OK, this is not a review, but a strong suggestion that you check out the second installment of AMIA Tech Review, an Association of Moving Image Archivists (AMIA) free online publication.
Here is some of what’s covered:
Tommy, The Who’s rock opera from 1975, was the predecessor to “modern multi-channel stereoscopic experience” and was the only film ever to be exhibited in Quintaphonic sound. Find out about its restoration in Tommy, Can You Hear Me? The Quintaphonic Restoration of a “One Hit Wonder.”
Legacy Analog Optical Recordings: Then and Now describes Aeolight “toe” recordings. This early sound-on-film recording technique was used on hundreds of Fox newsreels way after the industry began implementing more forgiving sound-recording technologies, for its feature films. “Fox-Case single system cameras went around the world to records clips that would otherwise be silent.” If you handle film with variable area and variable-density optical-sound tracks, check this out.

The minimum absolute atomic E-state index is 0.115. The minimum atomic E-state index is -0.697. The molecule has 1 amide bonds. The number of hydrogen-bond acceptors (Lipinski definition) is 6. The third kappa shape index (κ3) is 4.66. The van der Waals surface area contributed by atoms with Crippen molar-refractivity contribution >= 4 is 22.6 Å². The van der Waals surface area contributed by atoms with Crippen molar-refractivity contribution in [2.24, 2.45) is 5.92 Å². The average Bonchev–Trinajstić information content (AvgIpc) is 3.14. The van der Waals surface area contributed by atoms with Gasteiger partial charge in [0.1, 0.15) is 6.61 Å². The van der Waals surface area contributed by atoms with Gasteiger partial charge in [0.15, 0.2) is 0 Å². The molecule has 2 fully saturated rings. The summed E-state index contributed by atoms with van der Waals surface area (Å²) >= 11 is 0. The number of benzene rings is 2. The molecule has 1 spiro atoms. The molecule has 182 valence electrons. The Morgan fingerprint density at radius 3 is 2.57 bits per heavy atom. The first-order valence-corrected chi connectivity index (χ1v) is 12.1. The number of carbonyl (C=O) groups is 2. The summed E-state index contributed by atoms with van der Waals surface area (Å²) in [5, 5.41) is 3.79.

Note the article on Digital Cinema Projection: Digital Cinema Technologies from the Archive’s Perspective. It describes the process of how “D-Cinema” files are created and segmented, and offers a warning that once these generally encrypted cinema files are delivered to archives for long-term storage, the code or key that ensures their readability needs to be included as well.
The Visionary Archive Process describes a new, proprietary, digital-encoding system that enables color films traditionally archived on three separate strips of black-and-white film to be archived using two-thirds less film, since it removes the need for a separate strip of film for each color record.